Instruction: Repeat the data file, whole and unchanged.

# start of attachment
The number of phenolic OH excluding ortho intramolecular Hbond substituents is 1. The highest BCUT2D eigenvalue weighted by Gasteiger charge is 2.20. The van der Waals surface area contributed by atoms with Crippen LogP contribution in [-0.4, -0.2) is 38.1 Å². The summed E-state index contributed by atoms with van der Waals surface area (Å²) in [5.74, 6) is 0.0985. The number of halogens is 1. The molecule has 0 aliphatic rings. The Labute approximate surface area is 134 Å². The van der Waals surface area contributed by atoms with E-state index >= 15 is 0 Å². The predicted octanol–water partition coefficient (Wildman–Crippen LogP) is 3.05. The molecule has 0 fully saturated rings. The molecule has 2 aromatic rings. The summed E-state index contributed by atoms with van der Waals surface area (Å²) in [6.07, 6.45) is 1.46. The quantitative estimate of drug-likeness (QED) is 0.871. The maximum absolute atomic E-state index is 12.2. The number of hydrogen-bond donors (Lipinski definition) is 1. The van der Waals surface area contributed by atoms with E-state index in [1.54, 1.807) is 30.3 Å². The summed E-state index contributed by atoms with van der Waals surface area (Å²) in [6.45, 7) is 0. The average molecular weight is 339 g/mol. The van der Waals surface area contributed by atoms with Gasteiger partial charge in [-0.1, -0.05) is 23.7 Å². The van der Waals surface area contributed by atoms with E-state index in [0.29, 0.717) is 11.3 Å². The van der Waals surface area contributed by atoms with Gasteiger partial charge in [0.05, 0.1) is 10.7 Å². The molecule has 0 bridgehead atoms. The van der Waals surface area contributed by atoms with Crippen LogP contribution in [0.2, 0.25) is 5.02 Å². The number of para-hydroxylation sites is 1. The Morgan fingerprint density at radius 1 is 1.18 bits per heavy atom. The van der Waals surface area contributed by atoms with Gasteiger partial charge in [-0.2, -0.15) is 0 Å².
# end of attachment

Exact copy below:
The number of phenolic OH excluding ortho intramolecular Hbond substituents is 1. The highest BCUT2D eigenvalue weighted by Gasteiger charge is 2.20. The van der Waals surface area contributed by atoms with Crippen LogP contribution in [-0.4, -0.2) is 38.1 Å². The summed E-state index contributed by atoms with van der Waals surface area (Å²) in [5.74, 6) is 0.0985. The number of halogens is 1. The molecule has 0 aliphatic rings. The Labute approximate surface area is 134 Å². The van der Waals surface area contributed by atoms with E-state index >= 15 is 0 Å². The predicted octanol–water partition coefficient (Wildman–Crippen LogP) is 3.05. The molecule has 0 fully saturated rings. The molecule has 2 aromatic rings. The summed E-state index contributed by atoms with van der Waals surface area (Å²) in [6.07, 6.45) is 1.46. The quantitative estimate of drug-likeness (QED) is 0.871. The maximum absolute atomic E-state index is 12.2. The number of hydrogen-bond donors (Lipinski definition) is 1. The van der Waals surface area contributed by atoms with E-state index in [1.54, 1.807) is 30.3 Å². The summed E-state index contributed by atoms with van der Waals surface area (Å²) in [6.45, 7) is 0. The average molecular weight is 339 g/mol. The van der Waals surface area contributed by atoms with Gasteiger partial charge in [-0.1, -0.05) is 23.7 Å². The van der Waals surface area contributed by atoms with E-state index in [0.29, 0.717) is 11.3 Å². The van der Waals surface area contributed by atoms with Gasteiger partial charge in [0.05, 0.1) is 10.7 Å². The molecule has 0 bridgehead atoms. The van der Waals surface area contributed by atoms with Crippen LogP contribution in [0.2, 0.25) is 5.02 Å². The number of para-hydroxylation sites is 1. The Morgan fingerprint density at radius 1 is 1.18 bits per heavy atom. The van der Waals surface area contributed by atoms with Gasteiger partial charge in [-0.2, -0.15) is 0 Å².